In ADHD data, growing worry of a diagnosis that’s overused

Alan Schwarz and Sarah Cohen / New York Times News Service /

Published Apr 1, 2013 at 05:00AM

Nearly 1 in 5 high-school-age boys in the United States and 11 percent of school-age children overall have received a medical diagnosis of attention deficit hyperactivity disorder, according to new data from the federal Centers for Disease Control and Prevention.

These rates reflect a marked rise over the last decade and could fuel growing concern among many doctors that the ADHD diagnosis and its medication are overused in American children.

The figures showed that an estimated 6.4 million children ages 4 through 17 had received an ADHD diagnosis at some point in their lives, a 16 percent increase since 2007 and a 53 percent rise in the past decade.

About two-thirds of those with a current diagnosis receive prescriptions for stimulants like Ritalin or Adderall, which can drastically improve the lives of those with ADHD but can also lead to addiction, anxiety and occasionally psychosis.

“Those are astronomical numbers. I’m floored,” said Dr. William Graf, a pediatric neurologist in New Haven and a professor at the Yale School of Medicine. He added, “Mild symptoms are being diagnosed so readily, which goes well beyond the disorder and beyond the zone of ambiguity to pure enhancement of children who are otherwise healthy.”

And even more teenagers are likely to be prescribed medication in the near future because the American Psychological Association plans to change the definition of ADHD to allow more people to receive the diagnosis and treatment. ADHD is described by most experts as resulting from abnormal chemical levels in the brain that impair a person’s impulse control and attention skills.

While some doctors and patient advocates have welcomed rising diagnosis rates as evidence that the disorder is being better recognized and accepted, others said the new rates suggest that millions of children may be taking medication merely to calm behavior or to do better in school. Pills that are shared with or sold to classmates — diversion long tolerated in college settings and gaining traction in high-achieving high schools — are particularly dangerous, doctors say, because of their health risks when abused.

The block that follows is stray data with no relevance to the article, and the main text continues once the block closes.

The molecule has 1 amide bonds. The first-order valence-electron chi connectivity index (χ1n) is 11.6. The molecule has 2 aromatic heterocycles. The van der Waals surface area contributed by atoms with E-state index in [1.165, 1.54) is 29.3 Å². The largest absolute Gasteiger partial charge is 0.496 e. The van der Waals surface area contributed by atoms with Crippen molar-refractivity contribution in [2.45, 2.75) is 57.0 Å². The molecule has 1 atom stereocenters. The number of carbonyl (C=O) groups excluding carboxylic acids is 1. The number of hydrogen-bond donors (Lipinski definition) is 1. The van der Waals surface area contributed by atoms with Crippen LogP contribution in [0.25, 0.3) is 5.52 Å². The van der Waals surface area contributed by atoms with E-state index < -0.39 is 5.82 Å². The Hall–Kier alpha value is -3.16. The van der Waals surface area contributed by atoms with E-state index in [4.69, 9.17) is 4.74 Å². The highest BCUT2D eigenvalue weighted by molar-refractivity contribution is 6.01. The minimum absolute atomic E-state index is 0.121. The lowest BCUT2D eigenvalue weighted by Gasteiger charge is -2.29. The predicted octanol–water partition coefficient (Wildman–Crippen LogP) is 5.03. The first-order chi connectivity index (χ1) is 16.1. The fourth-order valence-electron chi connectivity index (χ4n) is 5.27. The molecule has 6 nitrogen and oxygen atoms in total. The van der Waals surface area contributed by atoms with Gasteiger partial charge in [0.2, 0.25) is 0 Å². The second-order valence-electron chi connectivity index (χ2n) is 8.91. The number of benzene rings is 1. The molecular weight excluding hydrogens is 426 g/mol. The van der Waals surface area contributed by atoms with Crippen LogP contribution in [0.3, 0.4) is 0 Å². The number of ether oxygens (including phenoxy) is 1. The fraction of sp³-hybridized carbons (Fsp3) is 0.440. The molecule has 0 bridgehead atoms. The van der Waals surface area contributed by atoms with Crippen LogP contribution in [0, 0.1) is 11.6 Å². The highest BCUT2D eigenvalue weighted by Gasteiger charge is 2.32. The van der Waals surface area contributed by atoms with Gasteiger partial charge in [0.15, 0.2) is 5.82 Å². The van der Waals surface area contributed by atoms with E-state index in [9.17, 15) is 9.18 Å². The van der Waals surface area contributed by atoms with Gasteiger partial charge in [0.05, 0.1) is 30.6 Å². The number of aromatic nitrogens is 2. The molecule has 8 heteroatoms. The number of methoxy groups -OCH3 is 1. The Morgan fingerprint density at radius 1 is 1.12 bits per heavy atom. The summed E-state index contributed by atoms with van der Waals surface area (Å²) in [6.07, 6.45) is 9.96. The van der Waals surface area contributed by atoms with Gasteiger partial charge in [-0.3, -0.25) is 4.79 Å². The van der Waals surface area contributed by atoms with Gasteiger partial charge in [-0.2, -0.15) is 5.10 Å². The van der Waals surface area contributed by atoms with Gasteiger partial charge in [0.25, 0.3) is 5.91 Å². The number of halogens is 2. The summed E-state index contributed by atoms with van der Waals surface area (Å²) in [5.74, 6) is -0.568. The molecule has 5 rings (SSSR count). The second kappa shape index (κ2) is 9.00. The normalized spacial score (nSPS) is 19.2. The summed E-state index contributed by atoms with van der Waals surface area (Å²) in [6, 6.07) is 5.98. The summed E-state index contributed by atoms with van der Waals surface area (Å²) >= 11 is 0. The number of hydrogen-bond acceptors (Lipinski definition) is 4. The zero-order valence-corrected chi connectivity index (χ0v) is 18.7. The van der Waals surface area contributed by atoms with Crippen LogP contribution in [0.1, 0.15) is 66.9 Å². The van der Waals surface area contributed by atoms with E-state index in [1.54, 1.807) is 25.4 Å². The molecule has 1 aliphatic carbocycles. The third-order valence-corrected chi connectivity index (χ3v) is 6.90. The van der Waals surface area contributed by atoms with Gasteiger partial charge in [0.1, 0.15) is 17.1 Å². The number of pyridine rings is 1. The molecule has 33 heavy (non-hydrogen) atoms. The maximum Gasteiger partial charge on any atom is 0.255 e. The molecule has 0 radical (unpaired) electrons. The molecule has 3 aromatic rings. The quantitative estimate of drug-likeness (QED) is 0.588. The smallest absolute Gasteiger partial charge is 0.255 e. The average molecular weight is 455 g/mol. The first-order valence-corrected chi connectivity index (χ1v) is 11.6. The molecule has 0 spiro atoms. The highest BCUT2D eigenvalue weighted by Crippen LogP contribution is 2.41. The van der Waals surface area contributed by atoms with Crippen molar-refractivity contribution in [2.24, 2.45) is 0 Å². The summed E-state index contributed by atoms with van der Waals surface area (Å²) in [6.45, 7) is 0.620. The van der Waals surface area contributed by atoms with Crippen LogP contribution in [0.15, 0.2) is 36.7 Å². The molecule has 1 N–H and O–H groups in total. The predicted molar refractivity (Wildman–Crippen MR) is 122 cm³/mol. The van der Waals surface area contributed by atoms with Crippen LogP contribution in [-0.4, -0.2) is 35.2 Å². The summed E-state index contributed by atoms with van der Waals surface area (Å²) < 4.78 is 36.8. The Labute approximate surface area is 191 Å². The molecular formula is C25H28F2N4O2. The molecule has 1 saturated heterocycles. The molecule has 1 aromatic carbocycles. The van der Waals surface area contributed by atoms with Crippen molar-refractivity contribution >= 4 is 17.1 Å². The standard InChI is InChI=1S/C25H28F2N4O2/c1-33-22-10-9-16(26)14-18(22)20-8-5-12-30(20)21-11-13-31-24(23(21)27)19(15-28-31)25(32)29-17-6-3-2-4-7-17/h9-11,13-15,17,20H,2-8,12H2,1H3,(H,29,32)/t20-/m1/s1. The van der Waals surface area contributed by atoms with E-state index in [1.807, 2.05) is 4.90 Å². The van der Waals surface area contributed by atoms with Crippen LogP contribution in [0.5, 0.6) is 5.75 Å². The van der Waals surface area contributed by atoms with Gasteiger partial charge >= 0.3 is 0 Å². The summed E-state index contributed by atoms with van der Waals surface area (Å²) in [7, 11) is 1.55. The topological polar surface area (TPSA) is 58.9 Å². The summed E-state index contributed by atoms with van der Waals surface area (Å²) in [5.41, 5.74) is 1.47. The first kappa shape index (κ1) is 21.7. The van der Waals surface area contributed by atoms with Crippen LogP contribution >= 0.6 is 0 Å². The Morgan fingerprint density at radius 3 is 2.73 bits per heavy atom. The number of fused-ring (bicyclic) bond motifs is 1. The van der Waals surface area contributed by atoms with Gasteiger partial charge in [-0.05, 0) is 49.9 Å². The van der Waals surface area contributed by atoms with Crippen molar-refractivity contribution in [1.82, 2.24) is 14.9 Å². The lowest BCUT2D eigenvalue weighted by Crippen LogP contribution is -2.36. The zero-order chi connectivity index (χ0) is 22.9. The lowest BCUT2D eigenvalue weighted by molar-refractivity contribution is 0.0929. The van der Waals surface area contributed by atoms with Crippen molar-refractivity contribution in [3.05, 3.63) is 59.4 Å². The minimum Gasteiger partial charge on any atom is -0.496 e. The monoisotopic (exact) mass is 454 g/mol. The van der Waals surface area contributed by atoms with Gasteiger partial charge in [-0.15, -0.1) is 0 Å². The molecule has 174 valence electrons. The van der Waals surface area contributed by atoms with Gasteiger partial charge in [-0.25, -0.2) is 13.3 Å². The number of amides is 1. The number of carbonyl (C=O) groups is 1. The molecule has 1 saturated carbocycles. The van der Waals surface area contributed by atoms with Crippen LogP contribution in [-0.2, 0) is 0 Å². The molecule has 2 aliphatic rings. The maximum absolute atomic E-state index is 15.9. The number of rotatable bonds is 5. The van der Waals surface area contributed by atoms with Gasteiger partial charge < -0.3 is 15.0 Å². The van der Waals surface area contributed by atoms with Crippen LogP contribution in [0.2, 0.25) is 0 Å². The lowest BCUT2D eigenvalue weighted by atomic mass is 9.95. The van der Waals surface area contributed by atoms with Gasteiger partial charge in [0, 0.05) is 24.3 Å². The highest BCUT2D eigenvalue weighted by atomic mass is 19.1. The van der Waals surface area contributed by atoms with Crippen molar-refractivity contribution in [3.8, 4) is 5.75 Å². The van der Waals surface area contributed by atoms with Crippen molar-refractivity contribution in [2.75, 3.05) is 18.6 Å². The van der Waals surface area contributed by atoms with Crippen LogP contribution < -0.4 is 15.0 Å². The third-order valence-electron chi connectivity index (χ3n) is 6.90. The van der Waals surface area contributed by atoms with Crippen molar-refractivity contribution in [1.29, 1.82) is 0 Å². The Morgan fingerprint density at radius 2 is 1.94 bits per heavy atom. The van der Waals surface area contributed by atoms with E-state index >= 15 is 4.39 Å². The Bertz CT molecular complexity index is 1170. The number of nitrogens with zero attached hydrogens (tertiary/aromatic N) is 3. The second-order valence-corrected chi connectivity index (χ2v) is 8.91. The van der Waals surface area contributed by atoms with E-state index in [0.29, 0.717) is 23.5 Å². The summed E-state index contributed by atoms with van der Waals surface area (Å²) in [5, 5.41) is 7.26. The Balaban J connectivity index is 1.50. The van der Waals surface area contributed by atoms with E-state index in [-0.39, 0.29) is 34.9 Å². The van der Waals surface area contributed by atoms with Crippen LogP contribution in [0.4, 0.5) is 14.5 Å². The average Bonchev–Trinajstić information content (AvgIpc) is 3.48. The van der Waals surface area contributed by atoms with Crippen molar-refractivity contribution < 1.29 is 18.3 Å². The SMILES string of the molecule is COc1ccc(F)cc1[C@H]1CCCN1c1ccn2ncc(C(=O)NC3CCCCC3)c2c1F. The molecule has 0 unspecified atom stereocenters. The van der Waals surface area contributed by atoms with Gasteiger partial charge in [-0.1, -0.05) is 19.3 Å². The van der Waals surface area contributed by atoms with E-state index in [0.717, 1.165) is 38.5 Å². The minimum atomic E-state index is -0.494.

The findings were part of a broader CDC study of children’s health issues, taken from February 2011 to June 2012. The agency interviewed more than 76,000 parents nationwide by both cellphone and landline and is currently compiling its reports. The New York Times obtained the raw data from the agency and compiled the results.

ADHD has historically been estimated to affect 3 to 7 percent of children. The disorder has no definitive test and is determined only by speaking extensively with patients, parents and teachers, and ruling out other possible causes — a subjective process that is often skipped under time constraints and pressure from parents. It is considered a chronic condition that is often carried into adulthood.

The CDC director, Dr. Thomas Frieden, likened the rising rates of stimulant prescriptions among children to the overuse of pain medications and antibiotics in adults.

“We need to ensure balance,” Frieden said. “The right medications for ADHD, given to the right people, can make a huge difference. Unfortunately, misuse appears to be growing at an alarming rate.”

Given that severe ADHD that goes untreated has been shown to increase a child’s risk for academic failure and substance abuse, doctors have historically focused on raising awareness of the disorder and reducing fears surrounding stimulant medication.

A leading voice has been Dr. Ned Hallowell, a child psychiatrist and author of best-selling books on the disorder. But in a recent interview, Hallowell said that the new CDC data, combined with recent news reports of young people abusing stimulants, left him assessing his role.

Whereas Hallowell for years would reassure skeptical parents by telling them that Adderall and other stimulants were “safer than aspirin,” he said last week, “I regret the analogy” and that he “won’t be saying that again.” And while he still thinks that many children with ADHD continue to go unrecognized and untreated, he said the high rates demonstrate how the diagnosis is being handed out too freely.

“I think now’s the time to call attention to the dangers that can be associated with making the diagnosis in a slipshod fashion,” he said. “That we have kids out there getting these drugs to use them as mental steroids — that’s dangerous, and I hate to think I have a hand in creating that problem.”